Biocompatibility study of two diblock copolymeric nanoparticles for biomedical applications by in vitro toxicity testing

Felipe Goñi-de-Cerio, Valentina Mariani, Dror Cohen, Lea Madi, Julie Thevenot, Hugo Oliveira, Chiara Uboldi, Guido Giudetti, Rosella Coradeghini, Elisabeth Garanger, François Rossi, Meital Portugal-Cohen, Miriam Oron, Rafi Korenstein, Sébastien Lecommandoux, Jessica Ponti, Blanca Suárez-Merino, Pedro Heredia*

*Corresponding author for this work

Research output: Contribution to journalArticlepeer-review


Drugs used for chemotherapy normally carry out adverse, undesired effects. Nanotechnology brings about new horizons to tackle cancer disease with a different strategy. One of the most promising approaches is the use of nanocarriers to transport active drugs. These nanocarriers need to have special properties to avoid immune responses and toxicity, and it is critical to study these effects. Nanocarriers may have different nature, but polypeptide-based copolymers have attracted considerable attention for their biocompatibility, controlled and slow biodegradability as well as low toxicity. Little has been done regarding specific nanocarriers toxicity. In this study, we performed a thorough toxicological study of two different block copolymer nanoparticles (NPs); poly(trimethylene carbonate)-block-poly(L-glutamic acid) (PTMC- b-PGA) and poly(ethylene glycol)-block-poly(γ-benzyl-L-glutamate) (PEG-b-PBLG) with sizes between 113 and 131 nm. Low blood-serum-protein interaction was observed. Moreover, general toxicity assays and other endpoints (apoptosis or necrosis) showed good biocompatibility for both NPs. Reactive oxygen species increased in only two cell lines (HepG2 and TK6) in the presence of PTMCb-PGA. Cytokine production study showed cytokine induction only in one cell line (A549). We also performed the same assays on human skin organ culture before and after UVB light treatment, with a moderate toxicity after treatment independent of NPs presence or absence. Interleukin 1 induction was also observed due to the combined effect of PEG-b-PBLG and UVB light irradiation. Future in vivo studies for biocompatibility and toxicity will provide more valuable information, but, so far, the findings presented here suggest the possibility of using these two NPs as nanocarriers for nanomedical applications, always taking into account the application procedure and the way in which they are implemented.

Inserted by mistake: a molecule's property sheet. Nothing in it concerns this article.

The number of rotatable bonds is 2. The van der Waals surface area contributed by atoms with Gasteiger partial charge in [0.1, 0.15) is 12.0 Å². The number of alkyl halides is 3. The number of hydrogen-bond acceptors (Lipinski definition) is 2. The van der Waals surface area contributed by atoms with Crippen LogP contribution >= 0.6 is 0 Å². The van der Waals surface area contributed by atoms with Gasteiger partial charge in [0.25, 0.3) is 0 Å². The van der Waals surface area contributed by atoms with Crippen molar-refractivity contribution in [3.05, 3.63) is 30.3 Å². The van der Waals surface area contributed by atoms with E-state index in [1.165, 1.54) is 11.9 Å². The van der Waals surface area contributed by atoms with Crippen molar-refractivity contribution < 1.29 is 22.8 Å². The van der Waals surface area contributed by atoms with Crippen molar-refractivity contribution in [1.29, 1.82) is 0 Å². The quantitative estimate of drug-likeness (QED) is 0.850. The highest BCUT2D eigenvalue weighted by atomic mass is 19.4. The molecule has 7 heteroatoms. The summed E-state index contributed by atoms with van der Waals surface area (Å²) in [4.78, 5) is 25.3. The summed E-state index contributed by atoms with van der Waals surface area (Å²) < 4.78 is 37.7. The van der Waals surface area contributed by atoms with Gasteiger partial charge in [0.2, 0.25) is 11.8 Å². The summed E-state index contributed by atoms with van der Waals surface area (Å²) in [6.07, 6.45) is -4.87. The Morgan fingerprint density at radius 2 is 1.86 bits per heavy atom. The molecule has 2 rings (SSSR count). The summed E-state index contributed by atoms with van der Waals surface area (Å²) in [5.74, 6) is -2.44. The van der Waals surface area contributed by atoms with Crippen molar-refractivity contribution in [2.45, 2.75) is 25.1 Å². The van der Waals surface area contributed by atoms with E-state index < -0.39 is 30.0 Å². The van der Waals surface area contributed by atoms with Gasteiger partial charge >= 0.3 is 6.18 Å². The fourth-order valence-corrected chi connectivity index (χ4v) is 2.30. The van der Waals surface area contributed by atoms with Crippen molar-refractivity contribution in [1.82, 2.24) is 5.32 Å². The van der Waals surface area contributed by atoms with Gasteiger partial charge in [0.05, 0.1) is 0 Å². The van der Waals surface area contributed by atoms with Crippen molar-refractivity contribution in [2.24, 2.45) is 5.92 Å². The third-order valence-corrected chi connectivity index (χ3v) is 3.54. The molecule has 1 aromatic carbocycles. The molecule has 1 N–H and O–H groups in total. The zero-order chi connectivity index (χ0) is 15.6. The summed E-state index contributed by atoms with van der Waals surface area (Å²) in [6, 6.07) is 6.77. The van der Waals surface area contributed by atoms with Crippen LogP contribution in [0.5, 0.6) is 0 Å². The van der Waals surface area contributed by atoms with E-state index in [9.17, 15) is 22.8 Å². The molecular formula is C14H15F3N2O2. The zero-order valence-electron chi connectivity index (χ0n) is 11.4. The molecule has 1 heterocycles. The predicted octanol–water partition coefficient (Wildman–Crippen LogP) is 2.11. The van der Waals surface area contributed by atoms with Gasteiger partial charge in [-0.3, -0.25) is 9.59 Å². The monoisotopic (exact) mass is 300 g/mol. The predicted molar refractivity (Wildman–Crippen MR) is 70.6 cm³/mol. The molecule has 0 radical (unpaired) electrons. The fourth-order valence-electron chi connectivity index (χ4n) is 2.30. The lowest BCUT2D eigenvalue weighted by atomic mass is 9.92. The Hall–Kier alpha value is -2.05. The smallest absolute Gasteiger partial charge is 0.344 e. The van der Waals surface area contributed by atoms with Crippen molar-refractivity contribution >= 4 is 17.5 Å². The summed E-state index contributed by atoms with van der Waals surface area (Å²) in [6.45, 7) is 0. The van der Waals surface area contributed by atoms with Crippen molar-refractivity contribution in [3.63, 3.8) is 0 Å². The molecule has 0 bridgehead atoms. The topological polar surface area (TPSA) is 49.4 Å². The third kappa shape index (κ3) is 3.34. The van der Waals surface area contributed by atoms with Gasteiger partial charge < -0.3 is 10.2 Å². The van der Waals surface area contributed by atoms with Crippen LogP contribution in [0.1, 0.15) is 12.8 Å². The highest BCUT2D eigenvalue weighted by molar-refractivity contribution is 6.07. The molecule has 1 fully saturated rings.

Original languageEnglish
JournalJournal of Nanoparticle Research
Issue number11
StatePublished - Nov 2013


  • Amphiphilic copolymers
  • Biomedicine
  • Cancer therapy
  • In vitro toxicity
  • Nanoparticles
  • Nanoparticles toxicity


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